This study, by Dr. Fred Boersma, shows a chronic pain patient's progress as a result of AVE stimulation. This patient, sustained a back injury several years prior to this study and was taking an average of 35 Extra Strength Tylenol daily before AVE sessions were introduced. He had attempted suicide one month prior to the beginning of the study, but luckily was rescued by a family member. He stated that if the AVE therapy did not help him, he would attempt suicide again. We are pleased to report that he is alive today.
Figure 1 shows ratings on a variety of stress monitors. It shows that his baseline pain level, medication usage, suicidal ideation and anxiety are all high. For month four he stopped all AVE stimulation and began using TENS. This was to determine if it was the AVE that was the acting mechanism in his improvements. As the graphs illustrate, all stress related indicators increased and quality of life measures decreased during this disruption in AVE treatment. At month eight, this patient experienced a marital dispute, which increased his level of stress. However, by the end of the year, most stress monitors showed dramatic improvement and he reduced his intake of Tylenol to two or three pills per day. At the same time, the quality-of-life monitors used in this study measured substantial improvements, as Figure 2 illustrates. The only exceptions were during the fourth month when AVE was replaced with TENS and during the eighth month when he had some marital problems. By the end of the study this patient's quality of life was much improved.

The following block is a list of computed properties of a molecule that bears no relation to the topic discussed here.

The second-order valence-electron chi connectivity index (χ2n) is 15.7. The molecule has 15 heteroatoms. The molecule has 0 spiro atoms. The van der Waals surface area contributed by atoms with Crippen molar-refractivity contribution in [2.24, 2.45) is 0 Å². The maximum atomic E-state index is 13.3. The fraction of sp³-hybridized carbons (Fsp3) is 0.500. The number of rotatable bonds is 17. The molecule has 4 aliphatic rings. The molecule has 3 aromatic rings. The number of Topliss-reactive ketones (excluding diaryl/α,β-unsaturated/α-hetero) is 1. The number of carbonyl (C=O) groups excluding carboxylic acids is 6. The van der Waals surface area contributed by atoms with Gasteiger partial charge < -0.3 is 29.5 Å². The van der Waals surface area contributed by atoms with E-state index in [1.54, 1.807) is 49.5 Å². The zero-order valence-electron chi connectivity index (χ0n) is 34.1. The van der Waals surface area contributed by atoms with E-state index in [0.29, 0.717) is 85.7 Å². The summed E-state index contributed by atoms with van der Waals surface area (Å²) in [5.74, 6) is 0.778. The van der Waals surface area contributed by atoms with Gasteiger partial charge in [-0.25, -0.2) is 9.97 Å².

In addition, this participant's pain was reduced dramatically which allowed him to decrease his amount of pain medication. His improvements may have been due to an increase in the production of serotonin and endorphins, which would reduce pain, improve sleep and improve his attitude. Moreover, the meditative qualities of AVE may have helped him reach higher levels of consciousness, dissolve anger and resentments and provide deep muscle relaxation and increase blood flow.